How does the PTE treat deductions? Are the same deductions that are available to the partners or members also available to the PTE?
The Department believes that deductions that are available to a partner or member should also be available to the PTE when it elects to pay tax directly, to the extent that the deduction relates to income earned by the PTE. For example, if the PTE has capital gain income, since the individual partners would be entitled to a deduction, the PTE would also be entitled to the deduction under Section 7-2-34 for that income. Note that the deduction would be in proportion to the amount of distributed net income allocated to partners eligible for the deduction. In other words, the deduction may only be taken against the net income on which the PTE is paying tax directly that would be allocated to individuals, which excludes any capital gains allocable to the four categories set out above. The Department notes that while it believes this is the intent of the legislation, the statutory language is unclear as to the treatment of deductions with respect to direct tax paid by PTEs, and we expect that we or others will be seeking clarification from the Legislature.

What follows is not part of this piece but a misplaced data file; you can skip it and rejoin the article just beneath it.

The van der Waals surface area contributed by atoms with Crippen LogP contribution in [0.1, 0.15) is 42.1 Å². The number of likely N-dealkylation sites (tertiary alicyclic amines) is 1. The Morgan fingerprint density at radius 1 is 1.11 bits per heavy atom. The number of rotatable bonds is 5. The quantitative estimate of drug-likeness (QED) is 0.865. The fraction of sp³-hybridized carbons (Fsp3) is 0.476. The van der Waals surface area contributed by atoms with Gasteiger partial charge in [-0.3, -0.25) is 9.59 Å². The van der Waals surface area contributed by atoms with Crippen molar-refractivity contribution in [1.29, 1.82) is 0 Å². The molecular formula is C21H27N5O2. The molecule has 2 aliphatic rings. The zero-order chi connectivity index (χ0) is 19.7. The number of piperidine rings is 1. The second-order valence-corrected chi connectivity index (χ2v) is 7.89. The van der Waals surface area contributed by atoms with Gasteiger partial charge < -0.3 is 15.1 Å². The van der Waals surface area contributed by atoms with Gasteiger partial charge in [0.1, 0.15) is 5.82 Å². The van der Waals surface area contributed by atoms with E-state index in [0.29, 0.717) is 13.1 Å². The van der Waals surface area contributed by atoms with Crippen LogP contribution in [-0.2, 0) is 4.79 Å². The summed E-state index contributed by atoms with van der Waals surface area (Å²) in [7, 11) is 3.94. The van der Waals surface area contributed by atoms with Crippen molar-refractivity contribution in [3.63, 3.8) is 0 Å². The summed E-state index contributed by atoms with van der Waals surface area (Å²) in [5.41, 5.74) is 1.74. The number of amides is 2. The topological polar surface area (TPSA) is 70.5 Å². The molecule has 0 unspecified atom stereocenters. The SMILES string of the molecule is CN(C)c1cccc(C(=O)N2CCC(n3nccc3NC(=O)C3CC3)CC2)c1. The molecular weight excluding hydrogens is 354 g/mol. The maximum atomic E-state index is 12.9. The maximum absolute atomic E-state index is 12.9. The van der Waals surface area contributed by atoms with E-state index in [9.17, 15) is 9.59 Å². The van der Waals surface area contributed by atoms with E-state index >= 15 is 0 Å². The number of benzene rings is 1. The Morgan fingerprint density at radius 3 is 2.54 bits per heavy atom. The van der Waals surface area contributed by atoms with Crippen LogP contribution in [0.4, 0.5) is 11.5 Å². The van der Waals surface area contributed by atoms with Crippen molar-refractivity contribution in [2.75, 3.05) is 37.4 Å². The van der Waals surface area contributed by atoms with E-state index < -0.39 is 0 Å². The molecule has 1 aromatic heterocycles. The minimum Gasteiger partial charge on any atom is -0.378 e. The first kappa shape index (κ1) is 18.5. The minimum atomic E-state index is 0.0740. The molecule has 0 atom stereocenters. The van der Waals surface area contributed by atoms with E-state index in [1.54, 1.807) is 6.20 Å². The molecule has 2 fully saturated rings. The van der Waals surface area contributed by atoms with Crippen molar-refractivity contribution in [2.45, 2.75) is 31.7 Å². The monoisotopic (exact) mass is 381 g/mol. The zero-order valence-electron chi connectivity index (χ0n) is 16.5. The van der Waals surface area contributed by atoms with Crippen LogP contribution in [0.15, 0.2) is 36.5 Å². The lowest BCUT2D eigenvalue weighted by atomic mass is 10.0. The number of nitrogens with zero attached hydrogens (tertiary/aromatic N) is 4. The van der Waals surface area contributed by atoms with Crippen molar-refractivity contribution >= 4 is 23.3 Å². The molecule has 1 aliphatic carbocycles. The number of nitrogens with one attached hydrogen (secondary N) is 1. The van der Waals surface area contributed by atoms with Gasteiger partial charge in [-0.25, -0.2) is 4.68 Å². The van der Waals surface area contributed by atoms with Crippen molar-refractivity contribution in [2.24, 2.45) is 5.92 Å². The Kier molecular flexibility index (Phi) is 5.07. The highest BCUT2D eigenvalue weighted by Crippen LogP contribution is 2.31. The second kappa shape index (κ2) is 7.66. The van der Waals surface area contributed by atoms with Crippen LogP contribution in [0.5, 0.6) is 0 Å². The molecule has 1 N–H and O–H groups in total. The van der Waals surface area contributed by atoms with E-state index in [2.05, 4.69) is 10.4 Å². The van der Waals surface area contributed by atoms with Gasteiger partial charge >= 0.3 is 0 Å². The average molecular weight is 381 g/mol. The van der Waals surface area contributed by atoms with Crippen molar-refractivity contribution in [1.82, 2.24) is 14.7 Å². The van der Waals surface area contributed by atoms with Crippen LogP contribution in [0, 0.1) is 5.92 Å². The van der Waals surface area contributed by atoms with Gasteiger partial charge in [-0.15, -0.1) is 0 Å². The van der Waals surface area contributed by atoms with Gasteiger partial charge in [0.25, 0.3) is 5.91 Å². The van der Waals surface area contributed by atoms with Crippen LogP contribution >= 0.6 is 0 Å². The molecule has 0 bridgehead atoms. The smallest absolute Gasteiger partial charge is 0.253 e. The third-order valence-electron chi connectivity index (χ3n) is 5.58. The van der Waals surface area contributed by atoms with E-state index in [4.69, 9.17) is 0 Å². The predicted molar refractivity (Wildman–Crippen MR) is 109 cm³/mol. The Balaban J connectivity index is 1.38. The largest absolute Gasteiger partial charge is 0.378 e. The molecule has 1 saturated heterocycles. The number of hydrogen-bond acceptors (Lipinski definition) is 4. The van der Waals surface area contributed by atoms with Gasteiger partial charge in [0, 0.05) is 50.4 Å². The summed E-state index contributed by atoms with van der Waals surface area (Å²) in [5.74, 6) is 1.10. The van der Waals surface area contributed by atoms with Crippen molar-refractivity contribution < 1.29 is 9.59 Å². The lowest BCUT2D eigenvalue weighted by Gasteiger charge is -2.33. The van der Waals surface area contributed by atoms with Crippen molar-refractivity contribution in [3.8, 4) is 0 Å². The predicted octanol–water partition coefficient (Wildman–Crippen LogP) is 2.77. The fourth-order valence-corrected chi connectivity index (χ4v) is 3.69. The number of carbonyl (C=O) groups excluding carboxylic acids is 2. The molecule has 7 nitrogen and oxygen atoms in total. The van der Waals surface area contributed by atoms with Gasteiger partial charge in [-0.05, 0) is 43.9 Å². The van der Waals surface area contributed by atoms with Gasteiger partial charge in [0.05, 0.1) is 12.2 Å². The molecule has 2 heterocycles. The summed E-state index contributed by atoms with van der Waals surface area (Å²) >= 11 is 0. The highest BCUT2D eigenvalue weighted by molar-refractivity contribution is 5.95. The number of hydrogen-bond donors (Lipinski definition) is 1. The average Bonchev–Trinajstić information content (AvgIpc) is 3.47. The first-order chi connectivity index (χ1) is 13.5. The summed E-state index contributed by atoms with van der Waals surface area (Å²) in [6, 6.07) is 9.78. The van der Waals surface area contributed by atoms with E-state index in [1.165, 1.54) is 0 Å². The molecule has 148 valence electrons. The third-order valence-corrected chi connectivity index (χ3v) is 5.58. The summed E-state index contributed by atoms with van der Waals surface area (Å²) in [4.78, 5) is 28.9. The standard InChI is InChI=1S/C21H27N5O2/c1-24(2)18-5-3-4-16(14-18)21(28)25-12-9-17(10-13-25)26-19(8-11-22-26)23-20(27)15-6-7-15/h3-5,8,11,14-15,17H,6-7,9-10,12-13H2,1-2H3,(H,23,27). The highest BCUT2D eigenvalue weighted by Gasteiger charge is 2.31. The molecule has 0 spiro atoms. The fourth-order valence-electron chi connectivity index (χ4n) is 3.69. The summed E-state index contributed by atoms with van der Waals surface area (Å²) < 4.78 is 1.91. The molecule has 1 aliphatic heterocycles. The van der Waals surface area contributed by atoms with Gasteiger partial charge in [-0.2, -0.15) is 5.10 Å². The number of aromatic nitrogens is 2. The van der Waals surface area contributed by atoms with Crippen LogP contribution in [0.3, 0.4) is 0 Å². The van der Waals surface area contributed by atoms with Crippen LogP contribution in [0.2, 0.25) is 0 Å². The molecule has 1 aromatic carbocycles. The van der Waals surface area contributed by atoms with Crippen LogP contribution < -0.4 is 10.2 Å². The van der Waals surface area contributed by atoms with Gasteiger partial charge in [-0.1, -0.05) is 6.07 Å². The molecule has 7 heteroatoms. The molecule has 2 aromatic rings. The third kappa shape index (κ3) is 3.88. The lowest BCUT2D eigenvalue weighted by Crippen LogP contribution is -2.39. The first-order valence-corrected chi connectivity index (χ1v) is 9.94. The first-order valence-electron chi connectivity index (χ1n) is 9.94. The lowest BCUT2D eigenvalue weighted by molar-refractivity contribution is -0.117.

How does the PTE treat credits, especially credits that are refundable or that may be carried forward?
Any credit that is specific to a corporate or individual partner cannot be claimed if the election to pay at the entity level is made. If the partners have a credit that they can claim on either the personal income tax return or a specific corporate return, they should file and claim that credit on that income tax return. Many credits in the Income Tax Act and the Corporate Franchise Tax Act are specific to those individuals or entities and can only be claimed by those specific individuals or entities on the appropriate income tax return called for by each credit in statute.